We do not, however, agree with the trial court's conclusion that the college breached its contract with Johnson. The portion of the contract upon which the college relies provides: "By accepting this appointment and accompanying compensation, you commit to devote your full time for the period specified above to teaching, and/or service to the college, in conformity with the policy of the college. . . . This provision recognizes that flexibility is necessary in the effective administration of a college. In a factually similar case, this court held: "The plaintiff was not terminated nor discharged nor removed from employment by the college, although [he] was assigned a position different from that in which [he] had served in the past. . . . In order for an organization as complex as a modern college to function properly, the administrator must be able to reassign people to various jobs. . . . The uncontradicted evidence discloses that plaintiff's separation from the college resulted from [his] refusal to perform the duties of [his] new assignment rather than from any breach of contract on the part of the college." Morris Brown College v. Walker, 155 Ga. App. 236
, 237-238 (270 SE2d 464
The new position offered to Johnson would not force him to work under conditions so intolerable as to compel his resignation. Therefore we do not agree with the trial court's characterization of Johnson's reassignment as a demotion from faculty to staff, entitling him to judgment on a claim that he had been constructively discharged. It is true that Johnson's employment contract with the college primarily contemplated college classroom instruction. However, the new position which the college offered Johnson presents employment opportunities at the same salary and which are consistent with his training and experIence. This transfer does not constitute a demotion. See Hamilton v. Telfair County School Dist., 265 Ga. 304 (455 SE2d 23) (1995)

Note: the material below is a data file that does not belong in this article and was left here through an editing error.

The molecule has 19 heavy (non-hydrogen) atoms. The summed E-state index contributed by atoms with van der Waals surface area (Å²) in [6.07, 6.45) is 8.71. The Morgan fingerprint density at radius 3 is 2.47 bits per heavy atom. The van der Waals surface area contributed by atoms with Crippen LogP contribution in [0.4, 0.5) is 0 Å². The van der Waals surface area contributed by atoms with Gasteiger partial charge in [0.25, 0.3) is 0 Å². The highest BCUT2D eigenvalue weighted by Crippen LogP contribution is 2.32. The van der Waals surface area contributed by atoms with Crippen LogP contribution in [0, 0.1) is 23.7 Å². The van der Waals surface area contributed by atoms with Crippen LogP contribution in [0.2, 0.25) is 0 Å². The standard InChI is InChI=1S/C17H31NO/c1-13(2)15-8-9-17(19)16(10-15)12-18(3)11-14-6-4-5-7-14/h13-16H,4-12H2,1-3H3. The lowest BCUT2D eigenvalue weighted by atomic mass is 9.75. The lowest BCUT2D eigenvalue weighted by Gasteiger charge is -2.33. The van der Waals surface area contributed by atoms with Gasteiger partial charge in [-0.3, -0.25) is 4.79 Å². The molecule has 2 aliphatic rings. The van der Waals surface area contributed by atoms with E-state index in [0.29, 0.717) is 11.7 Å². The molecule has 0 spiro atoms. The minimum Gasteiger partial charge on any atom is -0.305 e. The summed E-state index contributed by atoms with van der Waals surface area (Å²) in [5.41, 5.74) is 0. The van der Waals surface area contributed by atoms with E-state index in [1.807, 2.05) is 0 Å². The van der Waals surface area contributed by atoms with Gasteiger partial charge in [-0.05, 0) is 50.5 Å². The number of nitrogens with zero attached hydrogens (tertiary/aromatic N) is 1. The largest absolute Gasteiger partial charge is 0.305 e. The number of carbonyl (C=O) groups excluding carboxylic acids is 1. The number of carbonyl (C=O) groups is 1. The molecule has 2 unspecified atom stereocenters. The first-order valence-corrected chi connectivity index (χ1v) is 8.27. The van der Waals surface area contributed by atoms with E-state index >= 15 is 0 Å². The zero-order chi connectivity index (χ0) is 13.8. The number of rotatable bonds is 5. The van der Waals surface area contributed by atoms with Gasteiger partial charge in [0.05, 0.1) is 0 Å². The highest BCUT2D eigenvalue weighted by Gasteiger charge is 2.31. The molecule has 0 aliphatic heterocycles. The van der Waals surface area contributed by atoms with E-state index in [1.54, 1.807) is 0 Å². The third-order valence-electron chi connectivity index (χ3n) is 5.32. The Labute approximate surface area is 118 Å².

. See also Rockdale County School Dist. v. Weil, 245 Ga. 730
, 732 (2) (266 SE2d 919
) (1980) (construing the Georgia Fair Dismissal Law, which, although inapplicable here, is instructive for its holding that a demotion takes place only where there is a reduction in responsibility, prestige, and pay). Also see Johnson v. Rogers, 214 Ga. App. 557
, 558 (2) (448 SE2d 710
) (1994) (construing the Rules of the State Personnel Board, again inapplicable but instructive, in which a transfer did not constitute a demotion because appellant's class and pay status were unaffected). We believe the distinction between faculty and staff, which is central to the trial court's finding, is one of nomenclature, exalting form over substance. For example, a doctor may be simultaneously a "faculty" member at a school of medicine and a "staff" member at a hospital. Universities may regard untenured professors as teaching staff and tenured professors as faculty. Other universities classify associate staff employees and faculty as "academic staff" in contrast to "classified employees." Considering the nature of the new position offered to Johnson in this case as opposed to its classification, we are unpersuaded that Johnson's status as "staff" rather than "faculty" had the significance it was accorded by the trial court. Therefore, we conclude the trial court erred in awarding summary judgment to Johnson on his breach of contract claim and in denying the college's motion on the same issue. These parts of the trial court's judgment are reversed and the appeal remanded with direction that the trial court enter judgment for the college.
Drew, Eckl & Farnham, Arthur H. Glaser, J. Robb Cruser, for appellee.